Building a Dream PC: Best Cases and Power Supplies
Power supplies are tricky. If the budget for your custom-built PC is limited, you can save a pretty penny by choosing a low-voltage power supply--but in doing so you limit your upgrade options.
Enermax NAXN ENP450AST ($45)
If you’re assembling a budget machine, I suggest installing the Enermax NAXN ENP450AST. As the device’s model number implies, this product is a 450W power supply, so it’s comfortably capable of running a fairly heavy-duty system--one equipped with several hard drives as well as a lower-end graphics card.
This power supply holds a pair of 12V power rails. Most of the more substantial components inside your computer will draw power from a 12V rail; the graphics card is the most notable example. Multiple 12V power rails have become increasingly common in recent years, and having more than one in a power supply offers you a little more flexibility.
Cooler Master Silent Pro RSA00-AMBAJ3-US ($159)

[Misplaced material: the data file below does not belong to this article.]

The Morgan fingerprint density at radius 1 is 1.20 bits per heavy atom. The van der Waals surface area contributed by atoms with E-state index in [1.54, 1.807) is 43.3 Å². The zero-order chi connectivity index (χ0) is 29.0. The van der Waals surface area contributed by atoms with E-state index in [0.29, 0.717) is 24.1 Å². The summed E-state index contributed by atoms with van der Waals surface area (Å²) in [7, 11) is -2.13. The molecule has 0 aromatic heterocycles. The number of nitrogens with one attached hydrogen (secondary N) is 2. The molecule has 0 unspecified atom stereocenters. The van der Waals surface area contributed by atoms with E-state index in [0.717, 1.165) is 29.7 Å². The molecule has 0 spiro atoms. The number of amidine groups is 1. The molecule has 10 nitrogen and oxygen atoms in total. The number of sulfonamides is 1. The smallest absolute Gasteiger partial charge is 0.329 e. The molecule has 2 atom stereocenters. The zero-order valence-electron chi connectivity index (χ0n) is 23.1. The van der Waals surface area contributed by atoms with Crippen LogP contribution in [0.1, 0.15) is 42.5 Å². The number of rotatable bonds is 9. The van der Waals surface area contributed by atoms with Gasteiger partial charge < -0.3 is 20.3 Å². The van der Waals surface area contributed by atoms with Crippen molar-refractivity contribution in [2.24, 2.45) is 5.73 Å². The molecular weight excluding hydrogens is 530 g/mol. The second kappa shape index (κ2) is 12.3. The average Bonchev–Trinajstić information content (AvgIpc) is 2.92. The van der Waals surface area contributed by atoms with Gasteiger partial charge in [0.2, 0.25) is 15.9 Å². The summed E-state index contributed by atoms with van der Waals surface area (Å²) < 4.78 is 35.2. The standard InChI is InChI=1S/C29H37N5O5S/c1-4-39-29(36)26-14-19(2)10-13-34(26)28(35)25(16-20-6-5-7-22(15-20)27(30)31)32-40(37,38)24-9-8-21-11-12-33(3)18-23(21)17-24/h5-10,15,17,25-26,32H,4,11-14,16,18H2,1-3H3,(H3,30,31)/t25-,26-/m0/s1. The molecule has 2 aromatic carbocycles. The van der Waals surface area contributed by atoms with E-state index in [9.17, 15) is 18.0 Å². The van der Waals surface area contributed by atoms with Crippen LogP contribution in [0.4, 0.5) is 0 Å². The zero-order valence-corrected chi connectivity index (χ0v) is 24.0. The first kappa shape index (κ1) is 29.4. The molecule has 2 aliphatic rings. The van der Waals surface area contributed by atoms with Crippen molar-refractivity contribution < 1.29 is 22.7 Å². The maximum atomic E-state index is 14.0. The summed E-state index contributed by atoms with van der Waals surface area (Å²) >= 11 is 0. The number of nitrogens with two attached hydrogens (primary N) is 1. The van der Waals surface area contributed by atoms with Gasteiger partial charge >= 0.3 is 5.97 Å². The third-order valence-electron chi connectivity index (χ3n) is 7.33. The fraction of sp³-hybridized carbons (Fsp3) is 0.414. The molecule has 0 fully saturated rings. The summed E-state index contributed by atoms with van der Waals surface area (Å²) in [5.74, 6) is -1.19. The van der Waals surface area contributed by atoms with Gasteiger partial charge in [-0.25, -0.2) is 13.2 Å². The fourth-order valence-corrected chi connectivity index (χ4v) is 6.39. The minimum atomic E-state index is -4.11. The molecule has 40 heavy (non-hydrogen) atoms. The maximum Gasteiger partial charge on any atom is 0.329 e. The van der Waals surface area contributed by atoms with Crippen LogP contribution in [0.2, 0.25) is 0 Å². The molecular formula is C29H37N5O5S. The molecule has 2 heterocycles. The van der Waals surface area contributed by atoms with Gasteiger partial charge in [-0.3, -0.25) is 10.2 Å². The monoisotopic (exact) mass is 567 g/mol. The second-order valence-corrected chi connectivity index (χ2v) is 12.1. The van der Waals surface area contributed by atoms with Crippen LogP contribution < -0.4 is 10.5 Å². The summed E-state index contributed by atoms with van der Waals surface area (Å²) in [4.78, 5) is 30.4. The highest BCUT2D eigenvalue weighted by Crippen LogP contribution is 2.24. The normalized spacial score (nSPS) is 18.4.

For a gaming-oriented PC, I like to use parts that leave a lot of room to grow. The 1000W Cooler Master Silent Pro fits that description, offering a nice balance between features and price.
I recommend this power supply for a specific reason: It's modular. Since its cables are detachable, you connect only the ones you need. That flexibility can go a long way toward preventing internal cable clutter, and it makes working inside the chassis that much easier. Even if you open the case only once or twice over the life of your PC, do yourself a favor and be sure to get a modular power supply.
Certified as 80 Plus Bronze, the Silent Pro is at least 82 percent power efficient. That means you can expect roughly 800 of the 1000 watts it draws to feed directly into your PC, so they aren’t wasted. The 80 Plus certification system is designed to promote energy efficiency and conservation, and can help you keep a lid on your utility bill. Efficient power supplies are generally quieter, too, carrying large fans (like the one on this model) that circulate air while keeping the decibels low. And the Silent Pro is SLI Ready, meaning it was built with SLI and CrossFire graphics in mind and will deliver enough power to run two Nvidia or AMD graphics cards in tandem.